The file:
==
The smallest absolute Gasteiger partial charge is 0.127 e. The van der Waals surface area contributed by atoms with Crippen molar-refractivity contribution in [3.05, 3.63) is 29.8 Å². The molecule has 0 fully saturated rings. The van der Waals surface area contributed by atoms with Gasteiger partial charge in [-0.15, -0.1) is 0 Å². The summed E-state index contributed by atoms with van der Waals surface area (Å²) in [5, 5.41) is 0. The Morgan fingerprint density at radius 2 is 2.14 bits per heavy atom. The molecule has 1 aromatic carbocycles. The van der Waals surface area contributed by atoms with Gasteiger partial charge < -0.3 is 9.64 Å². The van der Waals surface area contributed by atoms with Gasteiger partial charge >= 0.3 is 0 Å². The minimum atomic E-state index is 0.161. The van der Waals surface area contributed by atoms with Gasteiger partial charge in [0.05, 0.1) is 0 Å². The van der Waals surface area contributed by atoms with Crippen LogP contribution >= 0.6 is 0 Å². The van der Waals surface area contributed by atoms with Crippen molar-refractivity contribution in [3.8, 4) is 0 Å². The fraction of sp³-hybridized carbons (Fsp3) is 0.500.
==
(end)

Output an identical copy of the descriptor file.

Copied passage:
The smallest absolute Gasteiger partial charge is 0.127 e. The van der Waals surface area contributed by atoms with Crippen molar-refractivity contribution in [3.05, 3.63) is 29.8 Å². The molecule has 0 fully saturated rings. The van der Waals surface area contributed by atoms with Gasteiger partial charge in [-0.15, -0.1) is 0 Å². The summed E-state index contributed by atoms with van der Waals surface area (Å²) in [5, 5.41) is 0. The Morgan fingerprint density at radius 2 is 2.14 bits per heavy atom. The molecule has 1 aromatic carbocycles. The van der Waals surface area contributed by atoms with Gasteiger partial charge < -0.3 is 9.64 Å². The van der Waals surface area contributed by atoms with Gasteiger partial charge >= 0.3 is 0 Å². The minimum atomic E-state index is 0.161. The van der Waals surface area contributed by atoms with Gasteiger partial charge in [0.05, 0.1) is 0 Å². The van der Waals surface area contributed by atoms with Crippen LogP contribution >= 0.6 is 0 Å². The van der Waals surface area contributed by atoms with Crippen molar-refractivity contribution in [3.8, 4) is 0 Å². The fraction of sp³-hybridized carbons (Fsp3) is 0.500.